Mikaela Reinard, Contributing Columnist
Depression, suicide, addiction and a loss of hope are just a few of the many symptoms mentioned in interviews of children from kindergarten through the 12th grade in the documentary Race to Nowhere. The documentary casts a spotlight on the need of reform in our school system, intended for the fruitful minds of young people ages 5-17, when our current system is for no person of that age.
All of the pressure on students to be the best in every subject, take the most challenging courses regardless of their passions, and maintain an extracurricular schedule compiled of sports, volunteer service, hobbies, work and internships is absolutely preposterous. Speaking from personal experience, I know the feeling of being overwhelmed can often times be far too much to handle at such a young age.
During my junior year of high school, I would incessantly stay up till 4-5 a.m. struggling to get all of my homework done. I ended up relying on 5 Hour Energy to keep me awake. I felt trapped in a cyclical trance of worried about disappointing myself and others around me if I didn’t complete all the tasks at hand.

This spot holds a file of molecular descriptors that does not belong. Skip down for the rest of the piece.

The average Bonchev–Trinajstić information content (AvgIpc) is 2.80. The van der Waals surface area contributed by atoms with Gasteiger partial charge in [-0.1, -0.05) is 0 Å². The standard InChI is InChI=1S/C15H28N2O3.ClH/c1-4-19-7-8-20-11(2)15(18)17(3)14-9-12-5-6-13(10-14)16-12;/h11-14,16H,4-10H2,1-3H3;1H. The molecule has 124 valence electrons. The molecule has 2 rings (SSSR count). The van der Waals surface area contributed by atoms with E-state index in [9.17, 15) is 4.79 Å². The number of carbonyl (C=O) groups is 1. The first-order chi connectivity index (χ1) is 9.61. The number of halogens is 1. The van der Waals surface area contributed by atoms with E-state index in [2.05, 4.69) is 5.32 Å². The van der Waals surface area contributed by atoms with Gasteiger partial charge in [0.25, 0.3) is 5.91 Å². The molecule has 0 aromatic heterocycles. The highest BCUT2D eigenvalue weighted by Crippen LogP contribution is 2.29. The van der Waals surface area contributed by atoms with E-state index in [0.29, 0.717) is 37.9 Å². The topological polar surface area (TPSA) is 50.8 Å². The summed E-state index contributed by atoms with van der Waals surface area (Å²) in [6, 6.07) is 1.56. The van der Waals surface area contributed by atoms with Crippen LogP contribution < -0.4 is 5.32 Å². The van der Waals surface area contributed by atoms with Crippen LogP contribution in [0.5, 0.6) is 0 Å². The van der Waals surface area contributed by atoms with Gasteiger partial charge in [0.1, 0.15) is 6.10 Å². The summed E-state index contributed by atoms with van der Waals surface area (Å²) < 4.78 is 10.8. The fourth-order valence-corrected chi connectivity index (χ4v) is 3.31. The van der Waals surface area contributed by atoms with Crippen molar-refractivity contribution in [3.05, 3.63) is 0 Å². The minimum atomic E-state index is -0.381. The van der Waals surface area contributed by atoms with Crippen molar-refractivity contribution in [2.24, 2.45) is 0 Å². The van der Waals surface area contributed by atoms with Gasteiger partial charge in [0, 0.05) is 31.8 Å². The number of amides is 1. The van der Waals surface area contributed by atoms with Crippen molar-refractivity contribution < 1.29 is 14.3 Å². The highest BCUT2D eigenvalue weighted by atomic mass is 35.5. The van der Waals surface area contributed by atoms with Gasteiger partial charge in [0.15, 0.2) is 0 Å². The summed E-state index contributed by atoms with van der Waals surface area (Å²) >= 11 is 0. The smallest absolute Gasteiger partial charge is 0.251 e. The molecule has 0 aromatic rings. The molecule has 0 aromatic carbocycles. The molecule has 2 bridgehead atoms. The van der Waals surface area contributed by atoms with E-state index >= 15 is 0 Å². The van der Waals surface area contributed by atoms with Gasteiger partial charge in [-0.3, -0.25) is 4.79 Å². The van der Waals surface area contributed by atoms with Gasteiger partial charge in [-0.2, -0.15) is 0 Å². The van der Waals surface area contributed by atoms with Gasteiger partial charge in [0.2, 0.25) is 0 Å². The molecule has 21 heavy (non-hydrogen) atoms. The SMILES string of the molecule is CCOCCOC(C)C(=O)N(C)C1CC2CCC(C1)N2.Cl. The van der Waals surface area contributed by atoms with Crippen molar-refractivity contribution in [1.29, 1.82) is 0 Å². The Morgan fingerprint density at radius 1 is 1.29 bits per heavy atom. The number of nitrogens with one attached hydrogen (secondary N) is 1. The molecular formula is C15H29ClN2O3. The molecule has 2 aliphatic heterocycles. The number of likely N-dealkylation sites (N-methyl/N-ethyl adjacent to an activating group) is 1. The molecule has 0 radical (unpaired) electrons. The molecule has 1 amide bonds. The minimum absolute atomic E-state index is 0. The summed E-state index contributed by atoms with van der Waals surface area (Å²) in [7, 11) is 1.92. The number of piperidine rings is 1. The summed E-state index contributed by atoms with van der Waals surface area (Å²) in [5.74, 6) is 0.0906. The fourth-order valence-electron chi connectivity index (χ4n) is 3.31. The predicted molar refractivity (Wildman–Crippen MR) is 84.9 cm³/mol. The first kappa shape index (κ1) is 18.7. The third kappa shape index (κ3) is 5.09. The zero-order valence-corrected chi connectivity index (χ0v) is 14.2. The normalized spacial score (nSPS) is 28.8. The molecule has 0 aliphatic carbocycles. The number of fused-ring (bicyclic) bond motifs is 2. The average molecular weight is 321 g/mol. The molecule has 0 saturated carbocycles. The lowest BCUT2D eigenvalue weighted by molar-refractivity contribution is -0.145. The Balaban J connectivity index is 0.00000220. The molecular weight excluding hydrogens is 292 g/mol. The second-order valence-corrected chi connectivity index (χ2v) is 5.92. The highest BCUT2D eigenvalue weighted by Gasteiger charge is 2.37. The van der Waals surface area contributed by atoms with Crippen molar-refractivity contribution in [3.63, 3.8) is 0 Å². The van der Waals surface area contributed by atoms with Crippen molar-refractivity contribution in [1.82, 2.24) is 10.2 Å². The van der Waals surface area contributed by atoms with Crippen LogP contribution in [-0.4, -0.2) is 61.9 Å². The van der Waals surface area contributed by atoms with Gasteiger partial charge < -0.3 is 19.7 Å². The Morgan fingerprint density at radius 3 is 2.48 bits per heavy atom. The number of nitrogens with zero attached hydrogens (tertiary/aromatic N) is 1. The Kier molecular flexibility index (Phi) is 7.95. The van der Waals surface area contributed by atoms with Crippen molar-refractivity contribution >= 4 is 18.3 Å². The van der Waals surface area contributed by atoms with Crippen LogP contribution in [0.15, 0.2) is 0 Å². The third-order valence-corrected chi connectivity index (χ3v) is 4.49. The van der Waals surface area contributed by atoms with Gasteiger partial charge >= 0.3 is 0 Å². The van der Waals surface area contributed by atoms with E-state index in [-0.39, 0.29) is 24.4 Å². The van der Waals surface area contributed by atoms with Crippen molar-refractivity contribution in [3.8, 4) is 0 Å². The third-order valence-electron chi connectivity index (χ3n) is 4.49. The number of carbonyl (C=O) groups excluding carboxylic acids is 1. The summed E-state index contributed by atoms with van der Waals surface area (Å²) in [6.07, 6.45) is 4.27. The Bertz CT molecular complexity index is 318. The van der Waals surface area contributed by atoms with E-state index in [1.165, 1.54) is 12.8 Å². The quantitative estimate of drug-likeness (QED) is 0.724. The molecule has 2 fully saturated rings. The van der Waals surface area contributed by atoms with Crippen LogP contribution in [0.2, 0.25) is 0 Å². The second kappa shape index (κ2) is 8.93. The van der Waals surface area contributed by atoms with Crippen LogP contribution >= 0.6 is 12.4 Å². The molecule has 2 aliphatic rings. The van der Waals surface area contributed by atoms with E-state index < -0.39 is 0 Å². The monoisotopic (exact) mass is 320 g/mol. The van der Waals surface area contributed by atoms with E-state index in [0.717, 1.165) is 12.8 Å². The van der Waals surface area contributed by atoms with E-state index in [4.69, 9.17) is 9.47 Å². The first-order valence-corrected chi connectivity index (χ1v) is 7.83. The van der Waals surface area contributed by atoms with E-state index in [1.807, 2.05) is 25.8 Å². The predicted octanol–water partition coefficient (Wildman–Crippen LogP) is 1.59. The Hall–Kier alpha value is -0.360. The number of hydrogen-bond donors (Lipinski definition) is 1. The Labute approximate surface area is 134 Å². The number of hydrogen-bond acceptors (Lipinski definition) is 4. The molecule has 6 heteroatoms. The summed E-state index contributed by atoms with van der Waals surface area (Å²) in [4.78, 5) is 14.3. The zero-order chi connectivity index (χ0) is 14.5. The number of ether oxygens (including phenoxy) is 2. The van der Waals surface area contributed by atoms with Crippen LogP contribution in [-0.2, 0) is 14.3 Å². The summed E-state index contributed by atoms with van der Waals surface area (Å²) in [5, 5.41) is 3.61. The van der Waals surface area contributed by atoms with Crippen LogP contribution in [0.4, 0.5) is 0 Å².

My senior year, I received bad news incessantly regarding people I had known killing themselves as an escape from the insurmountable pressure they were being exposed to.
According to a study conducted by Indiana University over the last two decades U.S. lawmakers and business leaders have placed more pressure on schools to raise achievement rates to suppress worries regarding global competition in academic success.
Sarah Bennett, a New York City lawyer, stated in the CQ Researcher, “piles of homework dim children’s love of learning –while depriving them of vital free time –without improving their school achievement.” She also expresses that “polls say that kids no longer read for pleasure after age 8.”
Despite incessant cries from students who slave over the pressures of society to be considered for a slot in a selective university or entry-level full time job, a staggering 56 percent of parents still believe that students ages 5-17 need to have more pressure inflicted on them in preparation of life.
Only 15 percent of parents feel as though students are under too much pressure. With such a minute sliver of parents who feel this way, it’s quite possible that there will be even more pressure added to the lives of these students. If they can barely cope now, how will they in the future?
From 1997 to 2002, the proportion of six to eight year olds that were assigned homework on a daily basis rose from 34 percent to 64 percent.
There’s too much pressure being placed on students, and although pressure isn’t necessarily a bad thing, too much of it can be detrimental. Making sure a child has the opportunities and proper tools to succeed is important. It’s even more important to ensure that they’ll be able to see the day past their 18th birthday.